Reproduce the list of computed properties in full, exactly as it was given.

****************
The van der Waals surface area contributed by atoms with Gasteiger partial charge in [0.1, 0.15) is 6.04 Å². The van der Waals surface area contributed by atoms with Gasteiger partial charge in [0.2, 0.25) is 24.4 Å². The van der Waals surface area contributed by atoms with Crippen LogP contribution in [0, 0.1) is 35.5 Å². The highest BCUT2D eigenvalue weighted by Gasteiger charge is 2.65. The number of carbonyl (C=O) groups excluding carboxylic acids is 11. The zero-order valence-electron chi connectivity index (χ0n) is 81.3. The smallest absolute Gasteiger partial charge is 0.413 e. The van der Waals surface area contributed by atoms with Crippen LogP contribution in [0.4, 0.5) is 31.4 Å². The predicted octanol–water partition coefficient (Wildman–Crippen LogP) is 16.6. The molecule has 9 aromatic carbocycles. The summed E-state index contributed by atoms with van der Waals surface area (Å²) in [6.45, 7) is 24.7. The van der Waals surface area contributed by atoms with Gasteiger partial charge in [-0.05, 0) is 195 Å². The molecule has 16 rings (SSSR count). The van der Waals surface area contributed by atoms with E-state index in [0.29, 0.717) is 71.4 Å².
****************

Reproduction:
The van der Waals surface area contributed by atoms with Gasteiger partial charge in [0.1, 0.15) is 6.04 Å². The van der Waals surface area contributed by atoms with Gasteiger partial charge in [0.2, 0.25) is 24.4 Å². The van der Waals surface area contributed by atoms with Crippen LogP contribution in [0, 0.1) is 35.5 Å². The highest BCUT2D eigenvalue weighted by Gasteiger charge is 2.65. The number of carbonyl (C=O) groups excluding carboxylic acids is 11. The zero-order valence-electron chi connectivity index (χ0n) is 81.3. The smallest absolute Gasteiger partial charge is 0.413 e. The van der Waals surface area contributed by atoms with Crippen LogP contribution in [0.4, 0.5) is 31.4 Å². The predicted octanol–water partition coefficient (Wildman–Crippen LogP) is 16.6. The molecule has 9 aromatic carbocycles. The summed E-state index contributed by atoms with van der Waals surface area (Å²) in [6.45, 7) is 24.7. The van der Waals surface area contributed by atoms with Gasteiger partial charge in [-0.05, 0) is 195 Å². The molecule has 16 rings (SSSR count). The van der Waals surface area contributed by atoms with E-state index in [0.29, 0.717) is 71.4 Å².